One big lesson every beginner learns about photography, other than it can drain our bank accounts faster than we can say shoot, is that for each desired result, there is a required action. If we want a lighter image, we compensate exposure. If we want a sharper image, we adjust shutter speed, and so on. Understanding the technical side of photography, while not easy, is straightforward.
Another lesson learned in photography is that for composition, that oft-dreaded but equally important part of photography, exactly the opposite is true. There are no rules to be followed or steps to be taken that can guarantee a well-designed photograph. That knowledge must come from within and for those who image design is not intuitive, composition guidelines can be indispensable tools.
Understanding Composition Guidelines
Composition guidelines are loosely referred to as rules; such as in the title of this article. They are, in reality, merely guidelines … proven design principles used by artists and designers to assist in the organization and creation of their work. Obviously, as visual artists, it is our right to compose our images any way we want and there are no hard and fast rules to which we are bound. But the guidelines help, and it is critically important to the diversity of our portfolios that we make the distinction between using them as rules and using them as tools.
Composition guidelines exist to help us organize the elements of a scene. They are suggestions for predictable results and should be used with discretion. When we start allowing guidelines to rule our work, our images themselves can become predictable … a terrible fate for an artist who considers themselves unique and creative.
When to Break the Rules
Just as there are times when guidelines are helpful, there are times when they can be modified or ignored altogether. Knowing when to ignore the guidelines requires some experience, but the results can be quite dramatic and cause a photograph to shine above the crowd.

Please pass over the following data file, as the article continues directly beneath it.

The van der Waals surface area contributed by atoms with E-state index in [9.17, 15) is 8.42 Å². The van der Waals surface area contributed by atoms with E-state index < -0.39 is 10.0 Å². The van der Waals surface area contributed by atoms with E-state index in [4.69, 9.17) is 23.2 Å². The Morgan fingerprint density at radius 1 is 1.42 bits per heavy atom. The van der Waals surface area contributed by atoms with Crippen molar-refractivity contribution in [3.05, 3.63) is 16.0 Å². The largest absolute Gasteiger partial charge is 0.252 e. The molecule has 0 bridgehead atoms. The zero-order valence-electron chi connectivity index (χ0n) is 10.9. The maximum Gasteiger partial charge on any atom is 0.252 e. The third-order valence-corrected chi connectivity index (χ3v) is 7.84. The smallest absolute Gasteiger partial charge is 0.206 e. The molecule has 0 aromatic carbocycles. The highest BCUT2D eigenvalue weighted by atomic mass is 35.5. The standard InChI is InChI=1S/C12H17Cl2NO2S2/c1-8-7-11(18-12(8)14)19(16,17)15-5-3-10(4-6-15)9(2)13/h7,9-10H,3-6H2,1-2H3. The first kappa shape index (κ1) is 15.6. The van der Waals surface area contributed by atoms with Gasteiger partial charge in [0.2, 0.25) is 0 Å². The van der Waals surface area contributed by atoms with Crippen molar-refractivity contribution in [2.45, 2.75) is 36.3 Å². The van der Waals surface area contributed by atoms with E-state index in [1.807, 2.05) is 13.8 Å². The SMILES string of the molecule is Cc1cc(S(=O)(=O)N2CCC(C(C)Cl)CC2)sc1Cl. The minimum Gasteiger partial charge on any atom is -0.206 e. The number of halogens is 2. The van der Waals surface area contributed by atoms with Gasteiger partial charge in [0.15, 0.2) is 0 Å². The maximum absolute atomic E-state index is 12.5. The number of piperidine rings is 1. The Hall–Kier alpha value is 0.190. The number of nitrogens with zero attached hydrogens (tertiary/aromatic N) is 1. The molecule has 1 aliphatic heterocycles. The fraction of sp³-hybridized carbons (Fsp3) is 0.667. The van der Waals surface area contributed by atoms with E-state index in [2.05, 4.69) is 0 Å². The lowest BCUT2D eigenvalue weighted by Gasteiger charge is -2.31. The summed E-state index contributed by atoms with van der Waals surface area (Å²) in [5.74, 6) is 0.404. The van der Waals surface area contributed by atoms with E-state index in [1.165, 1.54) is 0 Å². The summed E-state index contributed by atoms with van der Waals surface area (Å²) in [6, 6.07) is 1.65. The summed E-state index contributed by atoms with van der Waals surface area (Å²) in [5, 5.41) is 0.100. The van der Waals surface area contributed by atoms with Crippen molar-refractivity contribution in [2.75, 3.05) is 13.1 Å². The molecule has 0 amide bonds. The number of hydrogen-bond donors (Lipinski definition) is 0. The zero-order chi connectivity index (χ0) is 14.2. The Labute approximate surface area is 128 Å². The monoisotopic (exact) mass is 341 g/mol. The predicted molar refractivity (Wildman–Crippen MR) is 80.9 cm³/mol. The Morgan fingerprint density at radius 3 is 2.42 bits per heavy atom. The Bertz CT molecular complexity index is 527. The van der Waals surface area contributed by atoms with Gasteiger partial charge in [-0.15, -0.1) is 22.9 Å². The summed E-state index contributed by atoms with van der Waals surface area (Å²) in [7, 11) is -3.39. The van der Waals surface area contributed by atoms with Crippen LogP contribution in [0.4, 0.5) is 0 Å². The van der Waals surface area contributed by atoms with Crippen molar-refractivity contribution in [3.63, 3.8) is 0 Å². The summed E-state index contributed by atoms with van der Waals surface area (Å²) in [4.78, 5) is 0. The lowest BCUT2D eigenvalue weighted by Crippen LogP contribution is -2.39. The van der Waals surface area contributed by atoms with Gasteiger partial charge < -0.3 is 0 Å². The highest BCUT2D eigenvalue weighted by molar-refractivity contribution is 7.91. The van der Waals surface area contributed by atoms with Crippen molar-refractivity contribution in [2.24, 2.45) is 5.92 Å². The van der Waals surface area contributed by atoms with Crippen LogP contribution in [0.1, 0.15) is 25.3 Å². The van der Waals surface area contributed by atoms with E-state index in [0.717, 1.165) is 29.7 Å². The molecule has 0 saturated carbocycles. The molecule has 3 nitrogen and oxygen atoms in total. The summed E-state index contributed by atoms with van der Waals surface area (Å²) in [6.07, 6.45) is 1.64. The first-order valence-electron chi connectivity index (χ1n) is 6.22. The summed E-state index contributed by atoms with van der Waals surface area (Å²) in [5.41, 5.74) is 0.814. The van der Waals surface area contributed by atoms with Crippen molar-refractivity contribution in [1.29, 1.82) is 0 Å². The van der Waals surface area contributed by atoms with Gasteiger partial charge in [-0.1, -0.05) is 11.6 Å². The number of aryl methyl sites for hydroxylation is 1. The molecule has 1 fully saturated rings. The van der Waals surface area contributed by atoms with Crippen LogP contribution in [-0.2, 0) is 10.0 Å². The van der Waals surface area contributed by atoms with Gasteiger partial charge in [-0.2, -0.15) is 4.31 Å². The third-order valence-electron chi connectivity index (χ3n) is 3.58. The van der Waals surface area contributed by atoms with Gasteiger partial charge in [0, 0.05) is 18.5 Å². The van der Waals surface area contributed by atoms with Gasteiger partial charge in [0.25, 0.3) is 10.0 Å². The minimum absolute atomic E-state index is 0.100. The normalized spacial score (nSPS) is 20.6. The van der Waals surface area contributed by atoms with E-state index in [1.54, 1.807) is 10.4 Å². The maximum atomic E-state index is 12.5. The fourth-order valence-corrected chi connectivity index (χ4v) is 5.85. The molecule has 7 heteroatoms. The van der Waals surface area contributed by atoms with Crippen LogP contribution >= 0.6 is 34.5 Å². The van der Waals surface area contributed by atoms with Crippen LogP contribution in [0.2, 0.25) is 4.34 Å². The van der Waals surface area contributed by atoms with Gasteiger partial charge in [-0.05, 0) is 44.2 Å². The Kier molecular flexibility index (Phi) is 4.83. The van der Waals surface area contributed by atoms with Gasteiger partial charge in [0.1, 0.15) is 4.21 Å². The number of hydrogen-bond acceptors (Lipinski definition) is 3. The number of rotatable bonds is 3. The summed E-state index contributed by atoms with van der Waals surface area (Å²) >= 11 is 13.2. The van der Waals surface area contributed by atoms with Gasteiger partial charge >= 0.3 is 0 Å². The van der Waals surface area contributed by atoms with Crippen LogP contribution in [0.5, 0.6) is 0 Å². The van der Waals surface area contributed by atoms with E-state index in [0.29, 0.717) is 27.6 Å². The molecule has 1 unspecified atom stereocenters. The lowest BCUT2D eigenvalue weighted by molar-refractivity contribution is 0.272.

Some photographic artists can wield the guidelines as a sculptor and their clay. They blend their understanding of composition with personal interpretation, and sometimes technical experimentation, for magical results that often go beyond the realm of rules and guidelines. There are no formulas for achieving this wonderful ability; it must come from understanding.
Following are images that have broken major composition guidelines. While not award-winning works of art, they are still compositionally sound images.
Guideline: Don’t Center your Subject
There was no other possible way to compose this but to give it the old bulls-eye treatment. I’ve done some neat panorama crops but I rather love the in-your-face breaking of this particular rule with this image. Even the bird seemed to be challenging me.
Guideline: Subject should face the camera
The tiny catch light in the young animal’s eye was the sole reason for breaking one of the biggest guidelines in wildlife photography. It gives the rabbit a sweet, childlike quality while invoking thoughts of innocence and youth. I don’t regularly anthropomorphize, but with the animal looking into the distance, an imaginative person could interpret it as the baby looking at a brand new world with wonder and uncertainty, or maybe it is looking for its mother. I intentionally did not use fill flash to lighten the dark areas of the animal because I felt doing so would diminish the prominence of that all-important eye.